Brit director Sally Potter hit the film world with a major splash at the 1992 Sundance Film Festival with "Orlando," starring the incomparable Tilda Swinton. Since then, Potter's films have been impeccably crafted gems with limited appeal, from "The Tango Lesson," starring Potter herself, to "Yes," which she wrote in iambic pentameter. With "Ginger and Rosa," written after her mother's death in 2010, Potter consciously tried to craft her most emotionally accessible film to date.
And yet this 1962 London Bohemian family drama focused on two teen girls (Elle Fanning and Alice Englert, daughter of Jane Campion) coming of age under the threat of nuclear disaster seems destined, with its Thelonious Monk score, to appeal to older art house audiences. Alessandro Nivola and Christina Hendricks play one set of less-than-perfect London parents. Given my own history with narcissistic neglectful intellectual parents, I was a sucker for this material (as well as another similarly-themed Toronto fest entry, "What Maisie Knew"). (Our TOH! review of "Ginger & Rosa" is here.)
"It's an homage to a lost generation who struggled to the best of their ability," Potter said at the Telluride Film Festival Q &A. "I remember well what it felt like to fear that the world might come to an end. And we are now facing apocalyptic global events. As I was telling this story it became clear that we are not only in the world, it is in us. "
Anne Thompson: Is this the same period and setting in which you grew up? Are these girls slightly older versions of you?
Sally Potter: Not at the same age, no. I was born in 1949, so in 1962 I was just 13. In the story if they're born in 1945, they're kind of 17. They're not even me, really.
AT: I wondered how personal this story is to you? How much does it come from your experience?
SP: Isak Dinesen used to say "exactly 17-and-a-half percent." But no, that's not actually my answer, that's hers. If you want to make a story about intimacy and the very smallest things and the very biggest things that could happen in a person's life, it has to have a quality that's personal. It has to feel completely authentic and real. And in crafting that you're working with the laws of fiction. Otherwise I'd be making a documentary and using home movie footage. I scavenged in my own life, in my friends' lives, but above all I scavenged in my imagination and created a "what if" situation.
AT: What is your writing method?
SP: My writing method is to sit in a very small hut, in France actually, in this instance.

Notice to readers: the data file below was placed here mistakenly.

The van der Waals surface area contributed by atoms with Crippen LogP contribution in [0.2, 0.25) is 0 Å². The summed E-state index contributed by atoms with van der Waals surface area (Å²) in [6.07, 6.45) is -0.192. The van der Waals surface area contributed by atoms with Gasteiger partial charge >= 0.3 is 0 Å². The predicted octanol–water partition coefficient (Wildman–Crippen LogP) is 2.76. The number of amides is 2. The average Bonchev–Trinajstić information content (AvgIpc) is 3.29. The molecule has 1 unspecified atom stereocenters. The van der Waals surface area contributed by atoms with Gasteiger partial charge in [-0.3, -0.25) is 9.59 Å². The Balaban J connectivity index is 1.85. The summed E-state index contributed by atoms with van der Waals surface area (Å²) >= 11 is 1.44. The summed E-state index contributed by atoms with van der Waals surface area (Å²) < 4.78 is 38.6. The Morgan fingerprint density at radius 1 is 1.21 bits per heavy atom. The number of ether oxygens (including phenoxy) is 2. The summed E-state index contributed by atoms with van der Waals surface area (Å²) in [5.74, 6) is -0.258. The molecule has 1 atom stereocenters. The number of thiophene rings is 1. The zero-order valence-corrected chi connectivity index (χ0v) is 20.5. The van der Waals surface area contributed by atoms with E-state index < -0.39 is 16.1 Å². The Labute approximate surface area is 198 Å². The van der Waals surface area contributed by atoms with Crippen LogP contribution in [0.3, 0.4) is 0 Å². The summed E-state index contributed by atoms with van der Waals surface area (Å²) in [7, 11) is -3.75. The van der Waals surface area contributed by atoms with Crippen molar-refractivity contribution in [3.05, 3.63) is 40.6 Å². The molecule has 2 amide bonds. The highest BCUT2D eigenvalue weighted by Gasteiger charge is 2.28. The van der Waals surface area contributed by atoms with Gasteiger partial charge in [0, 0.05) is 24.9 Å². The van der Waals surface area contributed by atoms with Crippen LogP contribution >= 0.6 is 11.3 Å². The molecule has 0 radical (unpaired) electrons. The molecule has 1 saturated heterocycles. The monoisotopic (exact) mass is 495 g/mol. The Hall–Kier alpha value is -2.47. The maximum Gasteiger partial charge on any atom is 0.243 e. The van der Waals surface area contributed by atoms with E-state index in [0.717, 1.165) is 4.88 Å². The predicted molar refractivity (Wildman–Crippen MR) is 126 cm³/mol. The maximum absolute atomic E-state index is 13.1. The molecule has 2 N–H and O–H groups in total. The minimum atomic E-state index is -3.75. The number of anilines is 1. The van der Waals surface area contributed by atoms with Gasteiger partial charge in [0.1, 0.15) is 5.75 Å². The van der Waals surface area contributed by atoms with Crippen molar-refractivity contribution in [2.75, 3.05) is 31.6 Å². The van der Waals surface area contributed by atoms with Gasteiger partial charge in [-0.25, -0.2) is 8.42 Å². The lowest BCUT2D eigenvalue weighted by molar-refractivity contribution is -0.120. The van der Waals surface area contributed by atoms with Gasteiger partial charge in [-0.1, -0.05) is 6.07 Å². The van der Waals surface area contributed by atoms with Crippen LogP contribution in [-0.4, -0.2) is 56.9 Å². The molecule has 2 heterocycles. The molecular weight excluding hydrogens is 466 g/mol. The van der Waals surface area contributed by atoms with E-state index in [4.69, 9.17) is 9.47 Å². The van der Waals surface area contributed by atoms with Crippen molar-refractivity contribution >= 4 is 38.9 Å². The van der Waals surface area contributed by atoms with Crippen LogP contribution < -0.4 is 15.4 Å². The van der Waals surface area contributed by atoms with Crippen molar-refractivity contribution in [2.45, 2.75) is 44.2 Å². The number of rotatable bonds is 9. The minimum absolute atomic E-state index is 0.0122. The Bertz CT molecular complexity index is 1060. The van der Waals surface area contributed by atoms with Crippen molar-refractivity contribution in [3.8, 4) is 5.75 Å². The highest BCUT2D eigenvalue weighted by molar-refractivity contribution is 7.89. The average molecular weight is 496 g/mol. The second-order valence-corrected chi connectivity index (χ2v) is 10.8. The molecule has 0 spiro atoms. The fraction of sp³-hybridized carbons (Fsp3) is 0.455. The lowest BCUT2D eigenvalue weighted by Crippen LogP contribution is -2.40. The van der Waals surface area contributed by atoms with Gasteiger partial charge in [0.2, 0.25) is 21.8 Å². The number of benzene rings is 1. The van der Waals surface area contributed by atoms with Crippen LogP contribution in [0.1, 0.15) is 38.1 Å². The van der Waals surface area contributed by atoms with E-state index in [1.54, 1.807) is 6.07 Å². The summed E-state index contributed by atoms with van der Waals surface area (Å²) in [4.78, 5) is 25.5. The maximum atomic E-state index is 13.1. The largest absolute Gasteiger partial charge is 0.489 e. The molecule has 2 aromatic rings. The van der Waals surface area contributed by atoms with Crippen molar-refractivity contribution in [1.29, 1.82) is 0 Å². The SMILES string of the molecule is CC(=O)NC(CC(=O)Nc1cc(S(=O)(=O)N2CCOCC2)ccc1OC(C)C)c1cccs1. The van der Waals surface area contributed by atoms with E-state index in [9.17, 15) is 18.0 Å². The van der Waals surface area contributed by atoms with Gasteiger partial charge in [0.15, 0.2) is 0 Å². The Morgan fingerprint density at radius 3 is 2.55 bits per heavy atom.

SP: Absolutely alone. I write in total solitude. And I write on paper, on hand, and then it gets typed. Normal for me.
AT: And how long does it take?
SP: Well the real work isn't necessarily the work when you're putting it on the page, it's the mental activity. It can go for years. The actual physical writing of this to a first draft goes relatively fast for me, but that's just a first draft. And as you well know, scripts are re-written, not written, and so and finally in the cutting room. So it's taken me therefore two-and-a-half years.
AT: So have you been able to talk to people since they saw the film? Have you had much interaction with people who saw it?
SP: I had a lot of individuals come up to me last night, many of them crying, after the film.
AT: I was one.
SP: So it does seem to have struck a chord, and people came up to me and said it was their story. And I thought, "interesting." Because, unlikely to be exactly their story, the storyline, but maybe the issues of power, family relationships, the disintegrated family relationship, politics maybe, friendship and betrayal, love at any cost, and the relationship between ideas and freedom, and kindness and unkindness, all those things could perhaps lead people to feel that it was their story. What do you think?
AT: What you call the lost generation is many parents who were unconscious of the impact of their actions on their kids. My father was a lot like your guy: charming, he did whatever he pleased. He was reacting to his own parents.
SP: Exactly. So it was a generational thing.
AT: To the extraordinary authority and discipline, everything that that generation went through.
SP: And they'd been through the war. It was life at any cost. It was people, men feeling that they could breathe and take whatever was on offer without consequences, and then the lost generation where it was the women who suffered. The mothers.
AT: Did your mother give up career options?
SP: Yes, she did. She did. And she took her work up again later, but I think it was extraordinarily difficult for women of my mother's generation to balance work, ambitions, and being a mother, and to even have a feeling of entitlement. Even in radical idealistic households, the women took 100% of the domestic labor on. It was a very difficult generation, and many of the daughters of that generation wrongly blamed their mothers. And it's much later that you realize what those mothers were doing. And what they suffered, actually.